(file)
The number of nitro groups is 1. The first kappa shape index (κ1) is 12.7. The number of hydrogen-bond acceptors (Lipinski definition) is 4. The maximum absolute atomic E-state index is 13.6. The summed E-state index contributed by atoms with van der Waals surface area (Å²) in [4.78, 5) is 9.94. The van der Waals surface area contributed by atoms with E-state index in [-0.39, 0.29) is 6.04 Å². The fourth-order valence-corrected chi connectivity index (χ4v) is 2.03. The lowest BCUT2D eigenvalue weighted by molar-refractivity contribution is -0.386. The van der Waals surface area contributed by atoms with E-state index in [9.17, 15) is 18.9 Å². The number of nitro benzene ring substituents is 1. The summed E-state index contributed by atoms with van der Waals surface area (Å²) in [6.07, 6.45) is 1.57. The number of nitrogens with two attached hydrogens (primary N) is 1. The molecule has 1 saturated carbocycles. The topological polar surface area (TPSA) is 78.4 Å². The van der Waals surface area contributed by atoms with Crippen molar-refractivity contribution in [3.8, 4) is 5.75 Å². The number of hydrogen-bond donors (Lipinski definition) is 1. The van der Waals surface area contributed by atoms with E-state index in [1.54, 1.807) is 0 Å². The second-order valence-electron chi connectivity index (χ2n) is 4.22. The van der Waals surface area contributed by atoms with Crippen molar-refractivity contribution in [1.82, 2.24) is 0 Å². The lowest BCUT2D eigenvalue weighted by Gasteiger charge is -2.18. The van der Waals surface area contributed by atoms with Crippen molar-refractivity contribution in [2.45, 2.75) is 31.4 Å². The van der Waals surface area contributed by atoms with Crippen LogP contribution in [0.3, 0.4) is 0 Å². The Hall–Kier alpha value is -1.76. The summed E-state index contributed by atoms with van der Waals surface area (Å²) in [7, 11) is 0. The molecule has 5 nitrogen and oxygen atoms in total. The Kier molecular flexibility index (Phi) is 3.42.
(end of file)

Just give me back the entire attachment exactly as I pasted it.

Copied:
The number of nitro groups is 1. The first kappa shape index (κ1) is 12.7. The number of hydrogen-bond acceptors (Lipinski definition) is 4. The maximum absolute atomic E-state index is 13.6. The summed E-state index contributed by atoms with van der Waals surface area (Å²) in [4.78, 5) is 9.94. The van der Waals surface area contributed by atoms with E-state index in [-0.39, 0.29) is 6.04 Å². The fourth-order valence-corrected chi connectivity index (χ4v) is 2.03. The lowest BCUT2D eigenvalue weighted by molar-refractivity contribution is -0.386. The van der Waals surface area contributed by atoms with E-state index in [9.17, 15) is 18.9 Å². The number of nitro benzene ring substituents is 1. The summed E-state index contributed by atoms with van der Waals surface area (Å²) in [6.07, 6.45) is 1.57. The number of nitrogens with two attached hydrogens (primary N) is 1. The molecule has 1 saturated carbocycles. The topological polar surface area (TPSA) is 78.4 Å². The van der Waals surface area contributed by atoms with Crippen molar-refractivity contribution in [3.8, 4) is 5.75 Å². The number of hydrogen-bond donors (Lipinski definition) is 1. The van der Waals surface area contributed by atoms with E-state index in [1.54, 1.807) is 0 Å². The second-order valence-electron chi connectivity index (χ2n) is 4.22. The van der Waals surface area contributed by atoms with Crippen molar-refractivity contribution in [1.82, 2.24) is 0 Å². The lowest BCUT2D eigenvalue weighted by Gasteiger charge is -2.18. The van der Waals surface area contributed by atoms with Crippen molar-refractivity contribution in [2.45, 2.75) is 31.4 Å². The van der Waals surface area contributed by atoms with Crippen LogP contribution in [0.3, 0.4) is 0 Å². The Hall–Kier alpha value is -1.76. The summed E-state index contributed by atoms with van der Waals surface area (Å²) in [7, 11) is 0. The molecule has 5 nitrogen and oxygen atoms in total. The Kier molecular flexibility index (Phi) is 3.42.